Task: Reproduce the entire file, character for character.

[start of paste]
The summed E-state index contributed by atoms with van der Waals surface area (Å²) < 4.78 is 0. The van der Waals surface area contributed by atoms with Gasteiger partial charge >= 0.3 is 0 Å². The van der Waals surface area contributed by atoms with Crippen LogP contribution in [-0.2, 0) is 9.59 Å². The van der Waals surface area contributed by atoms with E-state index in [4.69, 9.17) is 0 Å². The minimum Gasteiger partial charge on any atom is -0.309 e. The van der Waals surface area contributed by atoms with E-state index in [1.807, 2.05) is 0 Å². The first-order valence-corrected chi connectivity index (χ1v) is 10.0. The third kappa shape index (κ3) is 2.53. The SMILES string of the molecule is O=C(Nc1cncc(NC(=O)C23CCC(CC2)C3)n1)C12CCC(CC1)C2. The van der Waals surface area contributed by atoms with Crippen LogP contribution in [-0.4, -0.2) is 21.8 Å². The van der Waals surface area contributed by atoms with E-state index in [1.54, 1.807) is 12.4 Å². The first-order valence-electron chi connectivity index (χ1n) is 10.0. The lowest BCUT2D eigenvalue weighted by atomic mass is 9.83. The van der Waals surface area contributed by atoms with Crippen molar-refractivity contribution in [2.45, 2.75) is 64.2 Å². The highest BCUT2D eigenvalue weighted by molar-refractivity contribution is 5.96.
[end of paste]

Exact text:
The summed E-state index contributed by atoms with van der Waals surface area (Å²) < 4.78 is 0. The van der Waals surface area contributed by atoms with Gasteiger partial charge >= 0.3 is 0 Å². The van der Waals surface area contributed by atoms with Crippen LogP contribution in [-0.2, 0) is 9.59 Å². The van der Waals surface area contributed by atoms with E-state index in [4.69, 9.17) is 0 Å². The minimum Gasteiger partial charge on any atom is -0.309 e. The van der Waals surface area contributed by atoms with E-state index in [1.807, 2.05) is 0 Å². The first-order valence-corrected chi connectivity index (χ1v) is 10.0. The third kappa shape index (κ3) is 2.53. The SMILES string of the molecule is O=C(Nc1cncc(NC(=O)C23CCC(CC2)C3)n1)C12CCC(CC1)C2. The van der Waals surface area contributed by atoms with Crippen LogP contribution in [-0.4, -0.2) is 21.8 Å². The van der Waals surface area contributed by atoms with E-state index in [1.54, 1.807) is 12.4 Å². The first-order valence-electron chi connectivity index (χ1n) is 10.0. The lowest BCUT2D eigenvalue weighted by atomic mass is 9.83. The van der Waals surface area contributed by atoms with Crippen molar-refractivity contribution in [2.45, 2.75) is 64.2 Å². The highest BCUT2D eigenvalue weighted by molar-refractivity contribution is 5.96.